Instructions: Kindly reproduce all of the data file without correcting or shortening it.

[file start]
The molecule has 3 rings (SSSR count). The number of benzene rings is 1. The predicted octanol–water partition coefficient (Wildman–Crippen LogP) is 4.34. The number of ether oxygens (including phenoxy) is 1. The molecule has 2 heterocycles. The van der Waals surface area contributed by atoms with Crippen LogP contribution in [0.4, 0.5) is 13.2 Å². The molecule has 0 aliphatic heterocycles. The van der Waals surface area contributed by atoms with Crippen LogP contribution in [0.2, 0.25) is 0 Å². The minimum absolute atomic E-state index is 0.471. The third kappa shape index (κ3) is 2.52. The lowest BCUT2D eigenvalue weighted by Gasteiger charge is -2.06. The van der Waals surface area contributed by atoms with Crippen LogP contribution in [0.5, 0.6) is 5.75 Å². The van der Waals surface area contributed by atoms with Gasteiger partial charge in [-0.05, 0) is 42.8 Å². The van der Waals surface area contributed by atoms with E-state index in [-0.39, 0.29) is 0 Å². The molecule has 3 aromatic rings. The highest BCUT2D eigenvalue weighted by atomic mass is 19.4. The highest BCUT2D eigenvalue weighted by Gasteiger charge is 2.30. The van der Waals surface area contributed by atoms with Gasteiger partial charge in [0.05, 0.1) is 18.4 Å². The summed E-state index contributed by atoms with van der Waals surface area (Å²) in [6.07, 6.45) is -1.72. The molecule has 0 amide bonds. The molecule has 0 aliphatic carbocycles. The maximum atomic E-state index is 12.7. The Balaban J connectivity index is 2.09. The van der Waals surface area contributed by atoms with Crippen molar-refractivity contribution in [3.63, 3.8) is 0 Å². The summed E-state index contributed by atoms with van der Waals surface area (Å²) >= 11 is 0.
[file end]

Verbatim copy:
The molecule has 3 rings (SSSR count). The number of benzene rings is 1. The predicted octanol–water partition coefficient (Wildman–Crippen LogP) is 4.34. The number of ether oxygens (including phenoxy) is 1. The molecule has 2 heterocycles. The van der Waals surface area contributed by atoms with Crippen LogP contribution in [0.4, 0.5) is 13.2 Å². The molecule has 0 aliphatic heterocycles. The van der Waals surface area contributed by atoms with Crippen LogP contribution in [0.2, 0.25) is 0 Å². The minimum absolute atomic E-state index is 0.471. The third kappa shape index (κ3) is 2.52. The lowest BCUT2D eigenvalue weighted by Gasteiger charge is -2.06. The van der Waals surface area contributed by atoms with Crippen LogP contribution in [0.5, 0.6) is 5.75 Å². The van der Waals surface area contributed by atoms with Gasteiger partial charge in [-0.05, 0) is 42.8 Å². The van der Waals surface area contributed by atoms with E-state index in [-0.39, 0.29) is 0 Å². The molecule has 3 aromatic rings. The highest BCUT2D eigenvalue weighted by atomic mass is 19.4. The highest BCUT2D eigenvalue weighted by Gasteiger charge is 2.30. The van der Waals surface area contributed by atoms with Gasteiger partial charge in [0.05, 0.1) is 18.4 Å². The summed E-state index contributed by atoms with van der Waals surface area (Å²) in [6.07, 6.45) is -1.72. The molecule has 0 amide bonds. The molecule has 0 aliphatic carbocycles. The maximum atomic E-state index is 12.7. The Balaban J connectivity index is 2.09. The van der Waals surface area contributed by atoms with Crippen molar-refractivity contribution in [3.63, 3.8) is 0 Å². The summed E-state index contributed by atoms with van der Waals surface area (Å²) >= 11 is 0.